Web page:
Israel Keyes, the man accused with the kidnapping and resulting death of 18 year-old Samantha Koenig, was found dead Sunday morning, according to the Department of Corrections and Alaska State Troopers.
Keyes, 34, was awaiting a trial in March for the killing of Koenig, whose body was found in Matanuska Lake under the ice.
Karen Loeffler, the U.S. Attorney for Alaska, at a news conference Sunday afternoon said Keyes was found dead in his cell at the Anchorage Jail Sunday morning of an apparent suicide.
Troopers said "no foul play is suspected," and his body will be sent to the State Medical Examiner's office.
Now that he is dead, Loeffler said more questions about other crimes Keyes may have been involved with will be answered. FBI officials considered Keyes a serial killer and have linked him to deaths in other states, including four in Washington state, one in New York and the death of a Vermont couple.
"We've developed information that he was responsible for multiple additional victims. To our knowledge there are no other victims here in Alaska. They're all in the Lower 48," said FBI Special Agent Mary Rook.
"We do know he traveled extensively and he didn't always stay where he landed. He would land in one airport, rent a car and drive hundreds of miles."
Keyes confessed to killing Koenig after his arrest in March on federal access device charges, according to law enforcement.
During his questioning, Keyes also admitted to kidnapping and killing Bill and Lorraine Currier of Essex, Vermont. Investigators said they gathered a sufficient amount of information to corroborate that Keyes murdered the Curriers, however their bodies were not recovered.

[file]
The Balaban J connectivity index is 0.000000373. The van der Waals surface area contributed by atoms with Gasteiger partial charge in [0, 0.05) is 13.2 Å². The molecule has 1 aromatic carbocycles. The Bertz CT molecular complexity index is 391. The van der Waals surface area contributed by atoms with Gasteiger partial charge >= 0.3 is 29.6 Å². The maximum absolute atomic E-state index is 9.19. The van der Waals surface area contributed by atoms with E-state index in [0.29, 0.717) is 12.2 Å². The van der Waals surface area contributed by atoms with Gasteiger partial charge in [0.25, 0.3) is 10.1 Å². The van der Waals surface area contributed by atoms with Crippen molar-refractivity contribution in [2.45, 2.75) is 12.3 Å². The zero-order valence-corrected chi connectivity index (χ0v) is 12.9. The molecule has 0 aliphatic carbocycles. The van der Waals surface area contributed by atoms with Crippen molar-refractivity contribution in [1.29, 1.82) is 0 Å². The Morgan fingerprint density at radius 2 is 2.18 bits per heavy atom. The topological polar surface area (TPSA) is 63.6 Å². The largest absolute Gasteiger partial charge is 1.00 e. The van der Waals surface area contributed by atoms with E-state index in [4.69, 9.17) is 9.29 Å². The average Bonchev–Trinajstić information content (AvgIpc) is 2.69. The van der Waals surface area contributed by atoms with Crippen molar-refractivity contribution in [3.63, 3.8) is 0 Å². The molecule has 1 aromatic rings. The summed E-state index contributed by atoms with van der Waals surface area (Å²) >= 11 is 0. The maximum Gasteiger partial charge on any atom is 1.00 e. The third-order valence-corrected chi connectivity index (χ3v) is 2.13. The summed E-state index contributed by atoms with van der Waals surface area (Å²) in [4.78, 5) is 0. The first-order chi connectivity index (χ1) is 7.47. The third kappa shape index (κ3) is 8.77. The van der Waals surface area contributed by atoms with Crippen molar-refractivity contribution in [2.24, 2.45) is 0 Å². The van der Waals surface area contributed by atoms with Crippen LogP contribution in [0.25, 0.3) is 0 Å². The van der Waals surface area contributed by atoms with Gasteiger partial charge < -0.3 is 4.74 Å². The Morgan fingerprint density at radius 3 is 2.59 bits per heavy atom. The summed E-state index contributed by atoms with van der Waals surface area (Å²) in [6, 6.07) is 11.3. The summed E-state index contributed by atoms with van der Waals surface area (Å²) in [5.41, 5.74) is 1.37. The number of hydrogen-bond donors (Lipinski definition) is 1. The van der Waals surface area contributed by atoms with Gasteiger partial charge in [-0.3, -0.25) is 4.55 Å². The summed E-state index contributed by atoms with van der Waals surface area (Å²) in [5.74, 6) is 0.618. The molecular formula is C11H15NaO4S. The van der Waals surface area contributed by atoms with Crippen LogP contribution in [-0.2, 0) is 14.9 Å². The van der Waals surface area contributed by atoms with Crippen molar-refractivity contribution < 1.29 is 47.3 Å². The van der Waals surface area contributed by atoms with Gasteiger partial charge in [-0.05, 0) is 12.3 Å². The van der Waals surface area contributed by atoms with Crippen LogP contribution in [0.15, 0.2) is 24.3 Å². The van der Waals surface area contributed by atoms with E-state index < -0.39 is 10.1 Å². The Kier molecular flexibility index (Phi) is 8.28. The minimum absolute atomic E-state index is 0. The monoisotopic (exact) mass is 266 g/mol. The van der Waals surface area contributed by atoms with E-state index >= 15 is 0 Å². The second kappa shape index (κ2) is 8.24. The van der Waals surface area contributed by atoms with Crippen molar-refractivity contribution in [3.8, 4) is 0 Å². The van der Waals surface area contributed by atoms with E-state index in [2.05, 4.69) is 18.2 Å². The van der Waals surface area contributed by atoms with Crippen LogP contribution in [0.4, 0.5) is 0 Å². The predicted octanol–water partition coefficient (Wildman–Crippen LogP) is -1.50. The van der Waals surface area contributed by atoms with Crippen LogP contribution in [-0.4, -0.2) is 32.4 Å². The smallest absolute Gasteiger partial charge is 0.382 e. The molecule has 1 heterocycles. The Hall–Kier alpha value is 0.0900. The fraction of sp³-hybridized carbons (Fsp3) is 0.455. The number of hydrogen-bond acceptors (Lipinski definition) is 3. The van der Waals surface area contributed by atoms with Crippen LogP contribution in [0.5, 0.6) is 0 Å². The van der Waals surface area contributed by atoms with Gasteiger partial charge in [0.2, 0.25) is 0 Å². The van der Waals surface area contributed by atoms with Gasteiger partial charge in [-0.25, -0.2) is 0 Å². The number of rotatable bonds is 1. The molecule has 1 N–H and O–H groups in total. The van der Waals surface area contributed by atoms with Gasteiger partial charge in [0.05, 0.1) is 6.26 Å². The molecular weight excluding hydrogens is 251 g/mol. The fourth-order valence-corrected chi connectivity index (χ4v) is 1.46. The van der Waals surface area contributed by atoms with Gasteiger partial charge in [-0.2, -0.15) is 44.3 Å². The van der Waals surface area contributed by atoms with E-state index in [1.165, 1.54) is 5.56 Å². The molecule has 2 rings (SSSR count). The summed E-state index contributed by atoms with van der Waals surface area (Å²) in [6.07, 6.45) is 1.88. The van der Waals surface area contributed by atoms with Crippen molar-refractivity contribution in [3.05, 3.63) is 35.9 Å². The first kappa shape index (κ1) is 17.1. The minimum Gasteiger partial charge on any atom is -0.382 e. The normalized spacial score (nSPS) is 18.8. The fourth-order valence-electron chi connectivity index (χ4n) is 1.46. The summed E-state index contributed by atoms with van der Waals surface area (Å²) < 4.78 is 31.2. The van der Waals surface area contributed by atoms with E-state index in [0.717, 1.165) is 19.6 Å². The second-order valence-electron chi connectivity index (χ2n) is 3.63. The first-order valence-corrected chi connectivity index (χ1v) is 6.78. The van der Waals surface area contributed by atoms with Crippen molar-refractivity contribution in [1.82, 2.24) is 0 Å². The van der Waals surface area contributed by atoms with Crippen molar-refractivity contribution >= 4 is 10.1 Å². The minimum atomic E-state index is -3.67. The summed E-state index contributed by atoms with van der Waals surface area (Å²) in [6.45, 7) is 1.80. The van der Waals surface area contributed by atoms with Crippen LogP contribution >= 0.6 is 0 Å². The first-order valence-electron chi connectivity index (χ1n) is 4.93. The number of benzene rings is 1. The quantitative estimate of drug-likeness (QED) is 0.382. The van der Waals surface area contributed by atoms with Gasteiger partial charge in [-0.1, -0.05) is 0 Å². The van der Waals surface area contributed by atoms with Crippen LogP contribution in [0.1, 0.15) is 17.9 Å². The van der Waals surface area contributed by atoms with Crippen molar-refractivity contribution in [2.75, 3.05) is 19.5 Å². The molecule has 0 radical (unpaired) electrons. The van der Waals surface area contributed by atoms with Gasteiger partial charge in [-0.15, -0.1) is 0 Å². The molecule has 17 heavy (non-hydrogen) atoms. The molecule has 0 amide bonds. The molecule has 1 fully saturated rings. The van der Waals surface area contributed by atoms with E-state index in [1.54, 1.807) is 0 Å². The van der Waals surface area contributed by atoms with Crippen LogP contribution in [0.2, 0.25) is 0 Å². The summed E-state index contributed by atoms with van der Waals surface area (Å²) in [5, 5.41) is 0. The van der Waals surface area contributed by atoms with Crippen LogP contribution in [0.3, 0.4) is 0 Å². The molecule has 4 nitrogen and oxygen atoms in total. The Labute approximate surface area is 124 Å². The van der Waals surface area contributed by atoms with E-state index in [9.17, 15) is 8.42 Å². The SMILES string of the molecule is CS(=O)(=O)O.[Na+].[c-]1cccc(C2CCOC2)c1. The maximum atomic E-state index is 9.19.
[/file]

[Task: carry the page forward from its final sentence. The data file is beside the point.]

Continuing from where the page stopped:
Authorities in Vermont said they believed Keyes did not commit any other murders in that state based on their investigation.
Alaska authorities said it was necessary to keep much of its work secret to keep Keyes talking and last spoke with him Thursday - days before he killed himself.
The FBI said it consulted with its behavioral analysts in Quantico, Virginia to get insight into his personality.
"He was very, very sensitive to his reputation," Anchorage Police Chief Mark Mew said. "As odd as that sounds, we had to keep things extremely quiet in order to keep him talking with us."
The FBI said it was not able to recover the bodies of other victims, and that he was thorough in disposing the bodies, and that the timeline of the killings may have been in the last 10 years.
Joelene Goelden, Special Agent with the FBI, said Keyes was considered a serial killer and worked alone.
"Mr. Keyes never showed any remorse for his actions," Kevin Feldis, Assistant US Attorney, said.
Investigators said they will keep working the leads in hopes of bringing closure to families of the victims.
“It's important to note here that probably the families of the victims are the real ones that lose here,” Frank Russo, Assistant US Attorney, said. “They're never going to get the day in court where they see Mr. Keyes held responsible.”
Michelle Tasker, a spokeswoman for the Koenig family, said on Sunday that news of Keyes' apparent suicide was not the outcome they wanted. "We would've obviously liked for him to have gone in front of a jury of his peers and answer for what he's been accused of doing," said Tasker. "He did an injustice again to Samantha."
Editor's Note: Corrects information provided by Alaska State Troopers of when Isarel Keyes was found dead.
Contact Neil Torquiano